Caridad "Letty" Torres Antonio
August 23, 1936 – February 21, 2021
Caridad Torres Antonio, 84, of Secaucus, NJ passed away Sunday, February 21, 2021. Known to family and friends as “Letty” lived a happy and full life. Originally born in Cagayan de Oro in the Southern side of the Philippines, she travelled to the Northern part to pursue a bachelor’s degree in home economics from the University of the Philippines in Los Banos Laguna where she met Teodoro “Teddy” Antonio in 1957. It was love at first sight and the whirlwind romance immediately led to marriage the year after, in 1958, and the couple relocating to Teddy’s hometown in the central Philippines, San Carlos City. They raised their four children there and Letty finished her Bachelor’s degree in Education at the Colegio de Sta Rita. Teddy and their only daughter, Tessa, left for the United States in the early 1980’s. Letty followed them in the mid 1990’s and they settled in New Jersey for the past nearly 40 years. She worked as an elementary school teacher in the Newark public school district for nearly 20 years. Throughout her life, Letty was known to be a very active church member, serving in her local Immaculate Conception Roman Catholic Church of Secaucus in New Jersey, as lector and reader and very rarely missing Sunday masses and holy days of obligation. Consistent with her favorite color, yellow, Letty was always a joy to be with, and the person to turn to if one needs a kind listening ear. Letty is survived by her sister, Ophelia Turno in the Philippines, her husband Teddy with whom they have 4 loving children, 13 grandchildren and 4 great grandchildren: Teoderick and Lorna and grandchildren Germaine, Teoderick IV, Marie, Racquel, Maricris and great grandchildren Lorenzo and Irie , Rafael and Nina; Tessa and Michael and grandchildren Melissa and Samantha; Arnold and Jacqueline and grandchildren Teodoro, Rosabella and Analia; and Jojo and Myrish and grandchildren Miggy, Marcky and Mari. She will always be remembered as a loving mom and grandmother, a devout Catholic, a beloved colleague and compassionate friend.
Thursday, February 25, 2021
Caridad "Letty" Torres Antonio
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Prof. Priscilla Lasmarias Kelso
February 25, 2021
My one and only time to meet Letty Antonio was at Harvard when Myrish, her=daughter-in-law, received the Harvard Heroes Award. We sere seated next to each other and it took very little time for us to connect like old friends -- talking about teaching, our families, our experiences as Filipino-Americans, etc. Letty struck me as an open, highly-approachable person, as she talked about her love for her family, her pride in her successful young grandsons, her faith in God.
I wish I could have known her more.
Prof. Priscilla Lasmarias Kelso/ Boston
February 25, 2021
When I was 8 years old, I asked my Lola Letty what her favorite color was. She said: “Yellow”. Normally that would have been a good answer but I felt the need to ask why. “It reminds me of the sun, the warm sun hitting my face while I watched my children play; It also reminds me of the yellow dress I once made your mom wear; It makes me remember and reminds me of how blessed I am,” was her response. Leave it to Lola to make a color so emotional! Today we are here to remember and celebrate the life of Caridad “Letty” Torres Antonio and remind ourselves how blessed our family is to have had her as a wife, sister, mother, friend and Lola. She leaves behind her husband, 1 sister, 4 children, 14 grandchildren and 4 great grandchildren.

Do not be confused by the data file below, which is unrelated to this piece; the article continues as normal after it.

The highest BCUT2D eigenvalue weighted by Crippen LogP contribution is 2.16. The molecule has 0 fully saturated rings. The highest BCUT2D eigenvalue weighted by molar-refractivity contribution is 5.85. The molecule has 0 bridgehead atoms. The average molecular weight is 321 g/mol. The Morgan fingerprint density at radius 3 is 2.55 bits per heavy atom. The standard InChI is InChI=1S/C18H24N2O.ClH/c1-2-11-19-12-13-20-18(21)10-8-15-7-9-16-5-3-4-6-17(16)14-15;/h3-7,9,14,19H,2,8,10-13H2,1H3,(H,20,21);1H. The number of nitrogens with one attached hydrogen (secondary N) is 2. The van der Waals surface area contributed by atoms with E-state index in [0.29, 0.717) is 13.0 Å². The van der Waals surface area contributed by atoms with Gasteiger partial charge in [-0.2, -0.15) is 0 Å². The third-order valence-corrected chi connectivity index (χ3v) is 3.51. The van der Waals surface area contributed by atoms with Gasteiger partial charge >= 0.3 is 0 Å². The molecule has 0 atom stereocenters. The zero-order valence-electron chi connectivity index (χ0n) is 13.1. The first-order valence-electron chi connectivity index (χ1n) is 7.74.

She enjoyed gardening and spending time with her family. Telling stories of her childhood to her grandchildren and calling her children all hours of the day were her favorite things to do. Lola loved to play mah-jong with her friends and family and never lost! She loved taking walks with her husband,that she would usually have to bride him to go on with food. I have been blessed to learn so many things from our Lola. She taught me that everyone deserves kindness no matter who they are or where they came from. She taught me that 7am is the perfect time to blast your favorite songs, wash some dishes and sing your heart out. She taught me that family is above all else and that taking care of one another is so important. If you ever had the chance to spend time with her I hope you learned of her selflessness, you saw her kind heart and you felt her love because that’s all that she was. She spent her whole life putting others first above herself with her full, yet gentle heart.
My Lolita, I will always love you and you will forever be a part of me. Dave,Pika and I will miss you!
February 25, 2021
This sweet lady was always so kind and welcoming. We are so very, very sorry for the tremendous loss you all are going through. We love you all and wish we could be there for you. We send our deepest condolences and much love. Dad and Mom
Myrish Cadapan Antonio
February 24, 2021
I remember meeting her for the first time in 1993. Jojo was just elected as President of the Silliman Student Government, campaigning under a platform to improve the University’s enrolment system, a project that he asked me to chair. He was the only one who had a computer among us so I was forced to spend time after school at his home in Piapi with a few others. Whenever we were there, this kind-hearted, warm woman that he called Mom would make sure we had food while he left us to play basketball.